This past week I was in Cotonou for “PSN” Training. PSN stands for Peer Support Network.
The peer support network is a group of 12 volunteers chosen to act as a support system for the rest of the volunteers in country. In the training manual it is described as “a group of PCVs selected and trained to provide emotional support to their peers in concert and cooperation with the Peace Corps staff of the country. The goal is to provide quality support in a manner that enhances the potential and the productivity of the PCV in their service to the people of their Peace Corps country."
The training was great. Even though it was only two days, I couldn't help being reminded of the different Peer Mediation and Peer Support trainings that I had attended when I was younger. We practiced listening skills and how to keep a conversation going. We talked about how to recognize when a situation is dangerous and requires outside help. We learned how to help when someone is grieving. We talked about alternative stress reliefs to recommend if we feel that someone might be developing a drinking problem. After a lot of really helpful discussions we practiced having conversations with one another, using different scenarios that might come up. We learned about the different resources that Peace Corps Washington has available to us, hotlines and emotional counseling that are free for PCVs (and definitely under advertised – since this was the first time I remember hearing of any of this).
Peace Corps is generally a high stress job.. and volunteers are constantly teetering on an emotional roller-coaster. During our training last year, we had a session where we were given a chart showing where we should be emotionally at different months during our service. The majority of our first year of service.. we are expected to feel unhappy, stressed, depressed, and worthless. The second year (according to the chart) gets better. Currently we are supposed to be going through mid-service crisis followed by many months of feeling adjusted and satisfied with our work. On top of that it is time for us to start looking into our plans for after Peace Corps.. there is a light at the end of the tunnel. I think I may have had my mid-service crisis early... and while things might not always go exactly as planned here in village, I feel well adjusted, and the projects I am doing I am happy with. So that is good.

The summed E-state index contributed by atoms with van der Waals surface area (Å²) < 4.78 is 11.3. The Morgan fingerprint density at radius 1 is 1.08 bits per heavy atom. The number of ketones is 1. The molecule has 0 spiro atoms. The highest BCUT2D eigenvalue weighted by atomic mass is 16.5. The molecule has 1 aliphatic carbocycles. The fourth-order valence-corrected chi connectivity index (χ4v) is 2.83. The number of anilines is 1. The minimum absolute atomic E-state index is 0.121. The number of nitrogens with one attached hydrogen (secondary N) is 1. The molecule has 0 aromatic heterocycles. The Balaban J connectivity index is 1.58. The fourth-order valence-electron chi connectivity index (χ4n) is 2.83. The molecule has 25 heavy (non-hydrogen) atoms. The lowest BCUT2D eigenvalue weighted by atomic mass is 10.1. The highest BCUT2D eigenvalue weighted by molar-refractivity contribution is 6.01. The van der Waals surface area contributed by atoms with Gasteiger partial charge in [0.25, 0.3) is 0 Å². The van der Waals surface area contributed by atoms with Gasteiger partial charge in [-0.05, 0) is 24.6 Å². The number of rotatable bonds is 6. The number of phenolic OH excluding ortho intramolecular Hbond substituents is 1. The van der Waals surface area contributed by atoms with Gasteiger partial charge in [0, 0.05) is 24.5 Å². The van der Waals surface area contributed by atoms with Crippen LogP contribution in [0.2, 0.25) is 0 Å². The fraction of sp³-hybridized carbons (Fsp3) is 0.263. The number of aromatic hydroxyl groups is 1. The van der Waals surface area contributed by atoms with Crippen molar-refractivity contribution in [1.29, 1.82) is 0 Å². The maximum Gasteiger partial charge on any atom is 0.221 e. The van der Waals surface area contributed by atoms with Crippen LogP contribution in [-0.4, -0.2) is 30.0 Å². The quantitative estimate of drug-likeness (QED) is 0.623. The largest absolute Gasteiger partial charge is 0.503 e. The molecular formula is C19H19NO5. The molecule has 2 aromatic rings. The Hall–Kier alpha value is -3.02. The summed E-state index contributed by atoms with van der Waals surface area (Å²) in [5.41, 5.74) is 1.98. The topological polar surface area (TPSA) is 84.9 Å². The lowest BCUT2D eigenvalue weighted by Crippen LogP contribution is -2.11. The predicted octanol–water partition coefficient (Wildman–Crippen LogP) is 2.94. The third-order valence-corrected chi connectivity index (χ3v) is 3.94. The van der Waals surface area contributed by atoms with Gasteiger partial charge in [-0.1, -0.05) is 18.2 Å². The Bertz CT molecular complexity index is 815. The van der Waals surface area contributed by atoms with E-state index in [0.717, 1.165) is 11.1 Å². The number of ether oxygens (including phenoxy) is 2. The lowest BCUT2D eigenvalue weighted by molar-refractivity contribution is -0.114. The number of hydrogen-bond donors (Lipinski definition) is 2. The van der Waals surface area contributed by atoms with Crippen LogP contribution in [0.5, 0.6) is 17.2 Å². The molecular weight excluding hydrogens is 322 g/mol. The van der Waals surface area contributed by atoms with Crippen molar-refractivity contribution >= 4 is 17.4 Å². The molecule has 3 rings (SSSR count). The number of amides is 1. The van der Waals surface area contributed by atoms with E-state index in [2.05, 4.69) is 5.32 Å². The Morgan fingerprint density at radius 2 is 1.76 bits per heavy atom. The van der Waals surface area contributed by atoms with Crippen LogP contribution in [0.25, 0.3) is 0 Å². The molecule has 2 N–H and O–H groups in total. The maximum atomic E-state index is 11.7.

That being said, since we are so often below the “Happy and Content Line.” Having a group of peers who are not only willing but also trained how to successfully help each other get through these funks is useful to both us and to administration who may not be as well equipped to deal with situations that they can't completely relate to. Since we are going through the same (or similar) situations as each other, we are better prepared to give advice than a host country national on staff, or an RPCV who works in the office and lives a city life in Benin. While these people are obviously awesome and do a great job keeping the system running.. their lives are much much different than ours and sometimes it can be hard to relate.
Aside from functioning as a phone line. PSN also holds events, does fundraisers, and goes on site visits to make sure the new volunteers are settling in well when they first go to their posts. We sell t-shirts, candy-grams, and host bake sales. We host regional “wellness weekends” at the workstations where volunteers can sign up to come, and eat a healthy dinner, do yoga or go running, attend arts and crafts sessions, and watch movies (to name a few activities). These events are often focused around holidays where people might be feeling more stressed than normal due to homesickness.. such as Christmas or Valentine's day.
I am excited for this coming year with our 2013-2014 PSN team. We have some great ideas and are looking forward to planning a celebration for the 10th Anniversary of the Peer Support Network in Benin in February. I think we have an amazing team with lots of diverse personalities and interests. It is going to be a really awesome year.